How did I end up in Bangkok, the backpacker “mecca” of Southeast Asia?
It actually all started all the way back in Junior year of college. Back then, I was doing a double major in business and econ. I thought since a lot of the courses were overlapping, why the hell not, take a few more classes and grab myself another degree. Big mistake. Econ classes are hard. And I had to take a lot of them. The beast of them all was econometrics. Which was essentially taking calc, stat and econ all rolled into one. If you aren’t too great with math like myself, it’s pretty much suicide. So one day, I literally woke up with an epiphany and decided to drop my major. Fast forward to Fall of my Senior year, I realized I could graduate by that December. Do I dick around for a semester or just finish up and do something else?
I had heard of people going to South America so that was, at the time, my number one priority. Since I had ~6 months to kill, I wanted to do two trips. South America was one, the other one not so sure. I had thought about Australia but seemed pretty expensive and westernized. Europe, despite being the quintessential post-college trip, had “been there, done that” the year prior when I studied abroad in the UK.
I’d been to Thailand once as a kid with my parents so I figured Southeast Asia is cheap, food is great, nice and warm, and did I mention cheap? A perfect destination before South America. The day I landed my job was the day I booked my trip. January 8th, 2009 to March 11th, 2009. Aggressive? A little. Do I wish I had more time? Definitely.
After a ~24 hr flight on a shitty China Airlines (different from Air China) flight with a stopover in Taipei, Taiwan, I touched ground at BKK. First thing you do when you land? Get $$$. I remember it almost like yesterday: I went to the ATM, put in my debit card and pulled out some Thai baht. Being so excited, I took the cash and left the ATM. 30 seconds later, a Thai woman working there comes up, taps me on my shoulder and hands me back my debit card. Trip almost clustered within an hour of landing. As I made my way out, the first thing I noticed was the humid, stuffiness of the air. That would be my life for the next 61 days.
Khao San Road – I still remember my amazement the first time I ever saw it. It was as if you took the busiest street fair, dropped it into the middle of a metropolis, infused it with alcohol, brought in tourists from all around the world and let the damn thing run wild. Love it or hate it, you have to appreciate Khao San.
If Bangkok is the heart of Southeast Asia, then Khao San road is the beat. The road itself really isn’t that long or impressive. What makes it so famous is the variety of stores, shops, restaurants, bars and people on the road. People don’t start stirring until early afternoon but then the party lasts until sunrise. Every two steps you walk you’ll run into clothes vendors selling counterfeits of every kind of name brand apparel, people hustling fake ID’s of every nationality and state, bars with people spilling out into the streets and of course the pesky suit vendors who try and hustle you into a $99 suit. There’s also people selling knicks and knacks like laptop sized Zippo lighters, sunglass huts, bookshops and of course the tattoo parlors and “massage” shops. Then, of course, are the multitudes of street food vendors.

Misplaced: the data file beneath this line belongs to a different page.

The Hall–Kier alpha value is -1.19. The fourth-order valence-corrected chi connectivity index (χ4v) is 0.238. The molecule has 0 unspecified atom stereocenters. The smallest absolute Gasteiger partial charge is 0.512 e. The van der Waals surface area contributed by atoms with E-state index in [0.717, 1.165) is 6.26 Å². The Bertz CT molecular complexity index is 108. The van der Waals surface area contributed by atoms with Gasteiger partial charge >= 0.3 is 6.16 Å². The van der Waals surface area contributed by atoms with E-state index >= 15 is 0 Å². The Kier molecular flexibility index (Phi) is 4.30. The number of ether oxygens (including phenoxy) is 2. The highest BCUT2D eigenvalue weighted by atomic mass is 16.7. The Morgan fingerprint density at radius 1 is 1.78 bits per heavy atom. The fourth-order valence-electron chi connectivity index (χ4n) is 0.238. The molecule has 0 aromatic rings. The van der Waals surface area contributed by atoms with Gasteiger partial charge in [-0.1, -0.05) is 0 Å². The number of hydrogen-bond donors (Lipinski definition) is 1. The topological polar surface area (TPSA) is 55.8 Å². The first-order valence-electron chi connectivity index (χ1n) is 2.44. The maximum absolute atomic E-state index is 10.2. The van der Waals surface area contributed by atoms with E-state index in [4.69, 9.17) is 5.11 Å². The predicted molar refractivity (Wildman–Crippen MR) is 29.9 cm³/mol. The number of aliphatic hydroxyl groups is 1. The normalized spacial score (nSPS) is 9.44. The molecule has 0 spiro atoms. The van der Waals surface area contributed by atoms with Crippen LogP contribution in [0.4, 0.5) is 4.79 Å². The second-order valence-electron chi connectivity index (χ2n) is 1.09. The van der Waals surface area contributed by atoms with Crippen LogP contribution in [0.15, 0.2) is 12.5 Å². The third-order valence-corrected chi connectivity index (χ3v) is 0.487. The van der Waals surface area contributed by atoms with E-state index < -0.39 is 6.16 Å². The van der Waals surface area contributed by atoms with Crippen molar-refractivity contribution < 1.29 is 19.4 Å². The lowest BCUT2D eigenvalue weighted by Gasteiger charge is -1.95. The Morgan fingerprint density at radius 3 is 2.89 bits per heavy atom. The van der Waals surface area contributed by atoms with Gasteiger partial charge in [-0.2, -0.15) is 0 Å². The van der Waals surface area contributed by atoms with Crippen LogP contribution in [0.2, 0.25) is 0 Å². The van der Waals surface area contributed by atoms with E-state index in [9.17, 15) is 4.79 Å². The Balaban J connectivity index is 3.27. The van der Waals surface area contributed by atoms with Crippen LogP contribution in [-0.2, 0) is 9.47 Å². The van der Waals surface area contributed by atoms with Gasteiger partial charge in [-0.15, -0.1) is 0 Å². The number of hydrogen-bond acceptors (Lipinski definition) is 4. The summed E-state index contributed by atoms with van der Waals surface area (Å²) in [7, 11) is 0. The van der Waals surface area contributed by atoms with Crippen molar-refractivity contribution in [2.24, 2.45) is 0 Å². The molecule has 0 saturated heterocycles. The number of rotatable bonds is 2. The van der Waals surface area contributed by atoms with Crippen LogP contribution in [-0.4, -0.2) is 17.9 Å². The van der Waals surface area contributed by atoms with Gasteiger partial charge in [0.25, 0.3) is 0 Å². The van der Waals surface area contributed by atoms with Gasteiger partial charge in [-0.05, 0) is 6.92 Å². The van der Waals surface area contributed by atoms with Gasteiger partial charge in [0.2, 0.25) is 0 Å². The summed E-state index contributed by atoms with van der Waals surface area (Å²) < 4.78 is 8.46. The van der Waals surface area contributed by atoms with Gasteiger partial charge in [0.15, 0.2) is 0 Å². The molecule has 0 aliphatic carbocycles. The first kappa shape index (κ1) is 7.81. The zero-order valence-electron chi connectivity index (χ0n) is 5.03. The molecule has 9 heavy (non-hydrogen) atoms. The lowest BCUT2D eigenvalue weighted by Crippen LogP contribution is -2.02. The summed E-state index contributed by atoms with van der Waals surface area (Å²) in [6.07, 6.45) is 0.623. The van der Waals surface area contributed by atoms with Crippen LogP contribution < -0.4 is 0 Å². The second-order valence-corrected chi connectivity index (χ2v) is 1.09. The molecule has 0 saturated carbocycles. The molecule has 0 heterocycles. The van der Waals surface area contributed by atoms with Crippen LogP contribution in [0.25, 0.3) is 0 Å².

Street Food – In total, I spent about 10-11 days in Bangkok on this trip. On average, I’d say I ate 4 meals a day. Out of those ~40 meals, how many did I eat in a restaurant? Zero. One of the best things about Bangkok and really SEA in general is the street food. No where else can you get food that is so delicious at such a cheap price. These vendors on the street sell just about anything: noodle soup, pad thai, curries, fried rice, freshly squeezed orange juice, eggs and toast in the mornings. And the price is cheap. For a dish, you’re looking at something between 30-45 baht which is $0.85 to $1.30 which will fill you up. Because of this, I would eat about 4 meals a day, sometimes even 5. Whenever I got hungry, I just strolled over to the nearest cart, peeked around and got what I wanted. My most frequented place were the line of carts outside of my guesthouse on Rambuttri. Not only did these little places have seats and tables, but all of the people making the food were lady boys.
Lady Boys – A Thai phenomenon. Don’t get too drunk or you might end up making out with a dude. Lady boys are everywhere in Thailand and have become one of the attractions on the Southeast Asia backpacking tour. Many are post-op and very attractive so at first glance, it might be very difficult to tell one apart from a girl. One clutch tactic I developed was to look for the adam’s apple (although there is surgery to remove it). I also ended up referring to them as “apples” so they wouldn’t understand when I would point one out. Even though a large majority of people in touristy areas of Thailand speak english, it’s more along the lines of pidgin-english so they don’t have that expansive of a vocabulary. These ladyboys usually work at bars as bar girls. Others are in more insidious places such as message parlors with happy endings, actors in sex shows and of course straight-up prostitution.
I’m running on fumes here so I’ll wrap this one up. With Bangkok, there is so much to cover and so much to write. Next time I’ll make sure to talk about the suits, the beer, the nightlife and some other odds and ends.
Here’s a couple more photos: